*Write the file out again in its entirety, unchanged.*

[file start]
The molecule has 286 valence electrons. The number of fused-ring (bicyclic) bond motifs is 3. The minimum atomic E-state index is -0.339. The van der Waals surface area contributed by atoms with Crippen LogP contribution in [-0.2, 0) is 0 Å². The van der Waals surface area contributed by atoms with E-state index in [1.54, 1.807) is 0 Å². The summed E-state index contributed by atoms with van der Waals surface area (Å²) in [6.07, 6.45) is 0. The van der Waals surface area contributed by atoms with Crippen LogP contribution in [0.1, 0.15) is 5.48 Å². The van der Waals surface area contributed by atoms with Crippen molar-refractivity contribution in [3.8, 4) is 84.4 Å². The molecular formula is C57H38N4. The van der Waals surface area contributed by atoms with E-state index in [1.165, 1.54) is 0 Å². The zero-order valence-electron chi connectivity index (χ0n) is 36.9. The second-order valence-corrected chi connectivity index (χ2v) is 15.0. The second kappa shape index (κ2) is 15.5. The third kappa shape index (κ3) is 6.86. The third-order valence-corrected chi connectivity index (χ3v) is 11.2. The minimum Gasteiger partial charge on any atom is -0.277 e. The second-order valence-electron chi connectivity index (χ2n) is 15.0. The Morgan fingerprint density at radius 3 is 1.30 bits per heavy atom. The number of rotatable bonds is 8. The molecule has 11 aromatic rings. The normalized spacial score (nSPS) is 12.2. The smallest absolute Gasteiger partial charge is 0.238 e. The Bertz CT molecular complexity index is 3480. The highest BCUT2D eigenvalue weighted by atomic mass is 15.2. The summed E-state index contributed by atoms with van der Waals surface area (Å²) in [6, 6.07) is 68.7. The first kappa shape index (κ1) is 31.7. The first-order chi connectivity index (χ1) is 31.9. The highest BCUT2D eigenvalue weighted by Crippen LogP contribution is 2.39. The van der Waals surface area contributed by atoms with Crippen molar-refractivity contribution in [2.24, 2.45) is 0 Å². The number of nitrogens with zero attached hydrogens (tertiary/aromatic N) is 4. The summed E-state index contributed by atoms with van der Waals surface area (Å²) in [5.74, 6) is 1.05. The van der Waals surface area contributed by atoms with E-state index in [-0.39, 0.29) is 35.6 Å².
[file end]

The molecule has 286 valence electrons. The number of fused-ring (bicyclic) bond motifs is 3. The minimum atomic E-state index is -0.339. The van der Waals surface area contributed by atoms with Crippen LogP contribution in [-0.2, 0) is 0 Å². The van der Waals surface area contributed by atoms with E-state index in [1.54, 1.807) is 0 Å². The summed E-state index contributed by atoms with van der Waals surface area (Å²) in [6.07, 6.45) is 0. The van der Waals surface area contributed by atoms with Crippen LogP contribution in [0.1, 0.15) is 5.48 Å². The van der Waals surface area contributed by atoms with Crippen molar-refractivity contribution in [3.8, 4) is 84.4 Å². The molecular formula is C57H38N4. The van der Waals surface area contributed by atoms with E-state index in [1.165, 1.54) is 0 Å². The zero-order valence-electron chi connectivity index (χ0n) is 36.9. The second-order valence-corrected chi connectivity index (χ2v) is 15.0. The second kappa shape index (κ2) is 15.5. The third kappa shape index (κ3) is 6.86. The third-order valence-corrected chi connectivity index (χ3v) is 11.2. The minimum Gasteiger partial charge on any atom is -0.277 e. The second-order valence-electron chi connectivity index (χ2n) is 15.0. The Morgan fingerprint density at radius 3 is 1.30 bits per heavy atom. The number of rotatable bonds is 8. The molecule has 11 aromatic rings. The normalized spacial score (nSPS) is 12.2. The smallest absolute Gasteiger partial charge is 0.238 e. The Bertz CT molecular complexity index is 3480. The highest BCUT2D eigenvalue weighted by atomic mass is 15.2. The summed E-state index contributed by atoms with van der Waals surface area (Å²) in [6, 6.07) is 68.7. The first kappa shape index (κ1) is 31.7. The first-order chi connectivity index (χ1) is 31.9. The highest BCUT2D eigenvalue weighted by Crippen LogP contribution is 2.39. The van der Waals surface area contributed by atoms with Crippen molar-refractivity contribution in [2.24, 2.45) is 0 Å². The number of nitrogens with zero attached hydrogens (tertiary/aromatic N) is 4. The summed E-state index contributed by atoms with van der Waals surface area (Å²) in [5.74, 6) is 1.05. The van der Waals surface area contributed by atoms with E-state index in [-0.39, 0.29) is 35.6 Å².